We Have What You Need - Natural and Pure

St John’s Wort 100 g, 50 g, 25 g


SKU: N/A Category:

St John’s Wort – 100 g ($11.99), 50 g ($7.99), 25 g ($5.99)


St. John’s wort has antibacterial, antidepressant, anti-inflammatory, antiviral, and pain-relieving properties. This herb’s ability to fight depression also makes it useful in treating fatigue, and its ability to relieve pain makes it helpful for treating vocal pain and laryngitis associated with fibromyalgia. Historically it was used for worm infestation, bronchitis, asthma, gallbladder disease, gastritis, bed-wetting, gout, and rheumatism. Oily versions of St. John’s wort were prepared for ingestion to treat dyspepsia and used externally to treat muscle soreness. Chinese medicine used it in a gargle solution for tonsillitis and in a lotion for skin irritations. Homeopathic remedies include those for nervous system issues, depression, and asthma. The German Commission E has approved St. John’s wort for internal use for anxiety and depressive moods, and in an oily mixture for stomach complaints. For external use, it has been approved, when used as an oily mixture, for blunt injuries, skin problems, muscle soreness, and first-degree burns.

Hypericin, a flavonoid component of St. John’s wort, is thought to be responsible for the bioactive activities of the herb.

Burns and skin disorders. Studies in rats have shown that St. John’s wort is more effective for wound healing than placebo or calendula. Clinical studies have found that an ointment prepared by mixing fresh St. John’s wort flowers with olive oil greatly accelerates the healing of burns. St. John’s wort lotions prevent skin infection with Staphylococcus aureus (staph infection). In one study, patients with subacute atopic dermatitis applied a topical cream made from hypericin extract for four weeks and their eczema healed better than the placebo group’s eczema. Hypericin-containing extracts may prove useful for the treatment of psoriasis, warts, and certain forms of skin cancer (see below).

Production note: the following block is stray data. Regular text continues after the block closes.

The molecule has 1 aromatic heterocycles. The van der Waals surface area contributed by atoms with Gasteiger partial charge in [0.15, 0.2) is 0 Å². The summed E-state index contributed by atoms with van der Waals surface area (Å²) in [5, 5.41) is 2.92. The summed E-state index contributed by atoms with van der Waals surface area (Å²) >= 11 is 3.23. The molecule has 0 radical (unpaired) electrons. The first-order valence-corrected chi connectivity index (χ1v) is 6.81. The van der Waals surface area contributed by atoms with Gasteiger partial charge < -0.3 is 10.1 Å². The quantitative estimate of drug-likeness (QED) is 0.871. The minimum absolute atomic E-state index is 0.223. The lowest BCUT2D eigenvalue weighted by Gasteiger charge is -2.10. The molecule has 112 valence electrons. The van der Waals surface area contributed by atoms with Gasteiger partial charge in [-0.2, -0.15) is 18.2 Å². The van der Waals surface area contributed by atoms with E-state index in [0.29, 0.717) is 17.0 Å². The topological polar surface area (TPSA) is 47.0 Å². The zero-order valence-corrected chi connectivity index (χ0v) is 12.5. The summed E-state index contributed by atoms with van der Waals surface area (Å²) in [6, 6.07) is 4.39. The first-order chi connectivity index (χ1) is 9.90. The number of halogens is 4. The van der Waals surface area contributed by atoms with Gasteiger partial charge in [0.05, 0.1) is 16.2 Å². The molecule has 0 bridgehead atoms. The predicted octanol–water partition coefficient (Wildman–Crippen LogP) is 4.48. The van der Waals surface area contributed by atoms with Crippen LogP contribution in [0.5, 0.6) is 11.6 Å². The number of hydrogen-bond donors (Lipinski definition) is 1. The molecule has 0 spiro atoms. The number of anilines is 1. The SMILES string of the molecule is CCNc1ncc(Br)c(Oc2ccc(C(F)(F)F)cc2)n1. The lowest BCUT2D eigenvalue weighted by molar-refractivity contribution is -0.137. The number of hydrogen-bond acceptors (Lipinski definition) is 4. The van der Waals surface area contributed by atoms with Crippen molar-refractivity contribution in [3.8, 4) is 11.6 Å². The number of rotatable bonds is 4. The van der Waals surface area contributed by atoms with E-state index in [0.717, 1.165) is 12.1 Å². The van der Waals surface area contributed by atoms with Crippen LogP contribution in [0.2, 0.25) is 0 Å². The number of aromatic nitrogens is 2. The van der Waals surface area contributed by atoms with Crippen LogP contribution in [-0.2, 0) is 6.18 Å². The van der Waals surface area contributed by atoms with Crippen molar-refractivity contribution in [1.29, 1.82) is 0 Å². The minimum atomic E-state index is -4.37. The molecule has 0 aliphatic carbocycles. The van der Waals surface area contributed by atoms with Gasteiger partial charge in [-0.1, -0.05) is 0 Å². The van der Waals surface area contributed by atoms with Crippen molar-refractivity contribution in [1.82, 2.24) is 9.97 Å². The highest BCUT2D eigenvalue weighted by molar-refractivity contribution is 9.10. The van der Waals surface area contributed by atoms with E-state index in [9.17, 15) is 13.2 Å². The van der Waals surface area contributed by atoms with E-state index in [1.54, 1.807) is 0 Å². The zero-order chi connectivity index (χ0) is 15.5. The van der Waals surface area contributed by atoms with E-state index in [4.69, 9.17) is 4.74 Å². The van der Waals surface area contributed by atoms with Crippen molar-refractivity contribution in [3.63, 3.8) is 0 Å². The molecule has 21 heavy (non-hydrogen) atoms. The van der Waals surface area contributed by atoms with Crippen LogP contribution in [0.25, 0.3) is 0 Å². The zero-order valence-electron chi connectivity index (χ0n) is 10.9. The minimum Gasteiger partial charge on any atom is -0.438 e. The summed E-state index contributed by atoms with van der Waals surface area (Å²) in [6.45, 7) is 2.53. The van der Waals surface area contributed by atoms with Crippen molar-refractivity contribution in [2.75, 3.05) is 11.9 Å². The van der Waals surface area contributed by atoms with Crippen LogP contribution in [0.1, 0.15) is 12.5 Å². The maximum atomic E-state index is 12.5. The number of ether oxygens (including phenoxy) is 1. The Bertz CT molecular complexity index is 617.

Cancer. St. John’s wort increases sensitivity to light. Photodynamic therapy is a type of treatment based on the ability of cancer cells to selectively take up a specific compound that makes the cancer cells more sensitive to specific wavelengths of light, so that irradiation kills only the cancer cells. In experiments using mice, hypericin was shown to accumulate specifically in tumor tissue. When the hypericin-treated mice were irradiated, tumor growth was inhibited. Similar results have been found in human tumor cells. These results suggest that hypericin can be used as a photodynamic therapy in the treatment of cancer. The use of extracts containing hypericin may prove beneficial for certain types of skin cancer, such as cutaneous T-cell lymphoma, melanoma, and Kaposi’s sarcoma. Other studies were done in cell lines of human colon cancer, leukemia, and gastrointestinal tumor cells, and hypericin showed the ability to kill cancer cells, but more work is needed before it can be recommended as a treatment for any type of cancer.